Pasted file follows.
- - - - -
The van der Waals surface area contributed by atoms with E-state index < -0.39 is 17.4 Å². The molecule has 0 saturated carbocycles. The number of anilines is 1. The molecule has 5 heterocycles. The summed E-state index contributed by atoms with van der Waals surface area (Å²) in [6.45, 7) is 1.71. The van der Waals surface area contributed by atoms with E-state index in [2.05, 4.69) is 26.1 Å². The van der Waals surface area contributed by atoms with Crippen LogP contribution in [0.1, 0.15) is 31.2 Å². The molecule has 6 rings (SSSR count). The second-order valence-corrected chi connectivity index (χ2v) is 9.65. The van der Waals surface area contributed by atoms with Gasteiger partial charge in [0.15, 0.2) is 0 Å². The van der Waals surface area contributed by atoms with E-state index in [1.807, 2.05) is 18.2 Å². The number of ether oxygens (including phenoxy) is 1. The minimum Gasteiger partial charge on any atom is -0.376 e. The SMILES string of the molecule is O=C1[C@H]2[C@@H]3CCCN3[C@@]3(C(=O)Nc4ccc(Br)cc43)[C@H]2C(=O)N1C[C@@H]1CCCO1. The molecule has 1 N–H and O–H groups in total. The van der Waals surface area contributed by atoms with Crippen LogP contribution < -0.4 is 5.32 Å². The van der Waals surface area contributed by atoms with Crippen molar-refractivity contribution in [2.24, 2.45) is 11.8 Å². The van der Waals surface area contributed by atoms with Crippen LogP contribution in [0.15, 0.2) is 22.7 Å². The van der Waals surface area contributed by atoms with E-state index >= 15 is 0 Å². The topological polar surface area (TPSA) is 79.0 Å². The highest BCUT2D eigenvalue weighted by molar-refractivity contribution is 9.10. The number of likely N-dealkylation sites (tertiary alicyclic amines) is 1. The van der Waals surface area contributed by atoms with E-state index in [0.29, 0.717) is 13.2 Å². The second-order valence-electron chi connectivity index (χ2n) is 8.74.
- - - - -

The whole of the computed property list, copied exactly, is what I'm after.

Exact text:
The van der Waals surface area contributed by atoms with E-state index < -0.39 is 17.4 Å². The molecule has 0 saturated carbocycles. The number of anilines is 1. The molecule has 5 heterocycles. The summed E-state index contributed by atoms with van der Waals surface area (Å²) in [6.45, 7) is 1.71. The van der Waals surface area contributed by atoms with E-state index in [2.05, 4.69) is 26.1 Å². The van der Waals surface area contributed by atoms with Crippen LogP contribution in [0.1, 0.15) is 31.2 Å². The molecule has 6 rings (SSSR count). The second-order valence-corrected chi connectivity index (χ2v) is 9.65. The van der Waals surface area contributed by atoms with Gasteiger partial charge in [0.15, 0.2) is 0 Å². The van der Waals surface area contributed by atoms with E-state index in [1.807, 2.05) is 18.2 Å². The number of ether oxygens (including phenoxy) is 1. The minimum Gasteiger partial charge on any atom is -0.376 e. The SMILES string of the molecule is O=C1[C@H]2[C@@H]3CCCN3[C@@]3(C(=O)Nc4ccc(Br)cc43)[C@H]2C(=O)N1C[C@@H]1CCCO1. The molecule has 1 N–H and O–H groups in total. The van der Waals surface area contributed by atoms with Crippen LogP contribution < -0.4 is 5.32 Å². The van der Waals surface area contributed by atoms with Crippen molar-refractivity contribution in [2.24, 2.45) is 11.8 Å². The van der Waals surface area contributed by atoms with Crippen LogP contribution in [0.15, 0.2) is 22.7 Å². The van der Waals surface area contributed by atoms with E-state index >= 15 is 0 Å². The topological polar surface area (TPSA) is 79.0 Å². The highest BCUT2D eigenvalue weighted by molar-refractivity contribution is 9.10. The number of likely N-dealkylation sites (tertiary alicyclic amines) is 1. The van der Waals surface area contributed by atoms with E-state index in [0.29, 0.717) is 13.2 Å². The second-order valence-electron chi connectivity index (χ2n) is 8.74.